Advertisement
YOU ARE HERE: LAT HomeCollectionsSummary Judgment
IN THE NEWS

Summary Judgment

FEATURED ARTICLES
BUSINESS
April 28, 1994 | From Associated Press
Former Lincoln Savings & Loan Assn. boss Charles H. Keating Jr. has been ordered to pay an additional $4.3 billion by a judge who refused to hold what Keating says would have been his first full trial. Keating, previously ordered to pay $2.5 billion in the collapse of Irvine-based Lincoln, disclosed last week's judgment on Wednesday. The latest judgment was entered against the 71-year-old, imprisoned Keating by Richard Bilby, a Tucson, Ariz.-based federal judge.
ARTICLES BY DATE
ENTERTAINMENT
October 3, 2013 | By Daniel Miller
Director James Cameron and his Lightstorm Entertainment Inc. have prevailed in a legal case brought against them by a man who alleged that his ideas were stolen for use in the blockbuster "Avatar. " In December 2011, Eric Ryder filed a lawsuit in Los Angeles Superior Court alleging that Cameron's "Avatar" stole plot elements, settings and other details from a story called "K.R.Z. 2068" that Ryder gave to Lightstorm executives. "Avatar," released in December 2009, is the top-grossing movie of all time, and took in $2.78 billion in global box office receipts, according to Box Office Mojo.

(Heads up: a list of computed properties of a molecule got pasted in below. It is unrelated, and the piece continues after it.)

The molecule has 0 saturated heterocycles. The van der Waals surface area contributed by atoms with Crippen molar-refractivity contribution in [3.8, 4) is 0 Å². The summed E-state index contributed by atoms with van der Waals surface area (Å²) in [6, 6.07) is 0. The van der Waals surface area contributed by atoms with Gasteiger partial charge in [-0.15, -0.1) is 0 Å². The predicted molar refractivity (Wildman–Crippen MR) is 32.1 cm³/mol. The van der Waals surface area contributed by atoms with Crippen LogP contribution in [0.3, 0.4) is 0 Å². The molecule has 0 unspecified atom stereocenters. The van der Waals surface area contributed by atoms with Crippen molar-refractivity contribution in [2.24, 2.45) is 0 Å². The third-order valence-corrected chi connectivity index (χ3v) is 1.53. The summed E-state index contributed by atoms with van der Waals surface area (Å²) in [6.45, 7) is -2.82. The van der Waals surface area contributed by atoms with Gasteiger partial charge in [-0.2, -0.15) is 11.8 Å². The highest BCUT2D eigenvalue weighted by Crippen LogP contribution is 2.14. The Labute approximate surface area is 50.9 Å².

Advertisement
CALIFORNIA | LOCAL
March 22, 1994 | JEFF McDONALD
A group of Ojai residents intent on moving a 98-foot radar tower from atop Sulphur Mountain said Monday that they have filed papers urging a federal judge not to issue a summary judgment in their case against the National Weather Service. Actor Larry Hagman, resident David Hedman and the Environmental Coalition of Ojai sued the government in early January, claiming that it had not done adequate health studies before erecting the weather-tracking station on Sulphur Mountain.
ENTERTAINMENT
October 17, 2012 | By Ben Fritz
Superman won't be going up, up, and away from Warner Bros. In a crucial legal victory for the Burbank studio, a federal judge in Los Angeles on Wednesday denied an effort by the heirs of Superman co-creator Joseph Shuster to reclaim their 50% interest in the world's most famous superhero. Superman is one of Warner's most valuable characters, having generated more than $500 million at the domestic box office with five films and billions of dollars more from television series such as “Smallville,” toys and games, and 74 years' worth of comic books.
BUSINESS
June 1, 1986
I am the attorney for Charles W. Knapp, former chairman and chief executive of Financial Corp. of America and American Savings & Loan Assn. A number of articles in recent months have referred to litigation against him. The most recent Times article on May 17 referred to the "buy-sell" lawsuit brought against American Savings & Loan by Dudley G. Kirkpatrick, a real estate developer, which is currently being tried in Sacramento Superior Court....